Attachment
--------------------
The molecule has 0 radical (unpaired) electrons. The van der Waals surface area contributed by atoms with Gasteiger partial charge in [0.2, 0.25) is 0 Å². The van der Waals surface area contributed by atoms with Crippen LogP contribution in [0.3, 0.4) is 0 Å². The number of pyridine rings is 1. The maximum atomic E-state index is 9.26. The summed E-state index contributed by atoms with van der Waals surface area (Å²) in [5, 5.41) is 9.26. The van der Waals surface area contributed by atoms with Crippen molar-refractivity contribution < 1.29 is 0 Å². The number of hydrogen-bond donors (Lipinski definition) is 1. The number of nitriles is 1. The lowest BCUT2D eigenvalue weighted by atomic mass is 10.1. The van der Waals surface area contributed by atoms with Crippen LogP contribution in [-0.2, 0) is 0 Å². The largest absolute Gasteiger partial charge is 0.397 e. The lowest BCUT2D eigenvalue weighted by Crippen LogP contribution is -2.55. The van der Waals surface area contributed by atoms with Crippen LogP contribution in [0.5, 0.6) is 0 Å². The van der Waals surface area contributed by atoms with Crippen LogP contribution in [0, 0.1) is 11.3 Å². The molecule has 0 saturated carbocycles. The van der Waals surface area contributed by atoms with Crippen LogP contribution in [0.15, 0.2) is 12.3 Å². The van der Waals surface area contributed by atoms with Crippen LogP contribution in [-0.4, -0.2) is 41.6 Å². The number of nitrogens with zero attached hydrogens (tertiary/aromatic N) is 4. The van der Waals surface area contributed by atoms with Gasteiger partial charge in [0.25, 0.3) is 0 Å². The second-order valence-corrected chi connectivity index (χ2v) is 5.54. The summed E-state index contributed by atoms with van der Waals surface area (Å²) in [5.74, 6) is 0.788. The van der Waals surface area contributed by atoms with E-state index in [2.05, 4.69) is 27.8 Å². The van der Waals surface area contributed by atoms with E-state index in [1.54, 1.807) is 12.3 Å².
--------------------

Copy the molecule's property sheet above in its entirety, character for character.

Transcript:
The molecule has 0 radical (unpaired) electrons. The van der Waals surface area contributed by atoms with Gasteiger partial charge in [0.2, 0.25) is 0 Å². The van der Waals surface area contributed by atoms with Crippen LogP contribution in [0.3, 0.4) is 0 Å². The number of pyridine rings is 1. The maximum atomic E-state index is 9.26. The summed E-state index contributed by atoms with van der Waals surface area (Å²) in [5, 5.41) is 9.26. The van der Waals surface area contributed by atoms with Crippen molar-refractivity contribution < 1.29 is 0 Å². The number of hydrogen-bond donors (Lipinski definition) is 1. The number of nitriles is 1. The lowest BCUT2D eigenvalue weighted by atomic mass is 10.1. The van der Waals surface area contributed by atoms with Crippen LogP contribution in [-0.2, 0) is 0 Å². The largest absolute Gasteiger partial charge is 0.397 e. The lowest BCUT2D eigenvalue weighted by Crippen LogP contribution is -2.55. The van der Waals surface area contributed by atoms with Crippen LogP contribution in [0.5, 0.6) is 0 Å². The van der Waals surface area contributed by atoms with Crippen LogP contribution in [0, 0.1) is 11.3 Å². The molecule has 0 saturated carbocycles. The van der Waals surface area contributed by atoms with Crippen LogP contribution in [0.15, 0.2) is 12.3 Å². The van der Waals surface area contributed by atoms with Crippen LogP contribution in [-0.4, -0.2) is 41.6 Å². The number of nitrogens with zero attached hydrogens (tertiary/aromatic N) is 4. The van der Waals surface area contributed by atoms with Gasteiger partial charge in [0.25, 0.3) is 0 Å². The second-order valence-corrected chi connectivity index (χ2v) is 5.54. The summed E-state index contributed by atoms with van der Waals surface area (Å²) in [5.74, 6) is 0.788. The van der Waals surface area contributed by atoms with E-state index in [2.05, 4.69) is 27.8 Å². The van der Waals surface area contributed by atoms with E-state index in [1.54, 1.807) is 12.3 Å².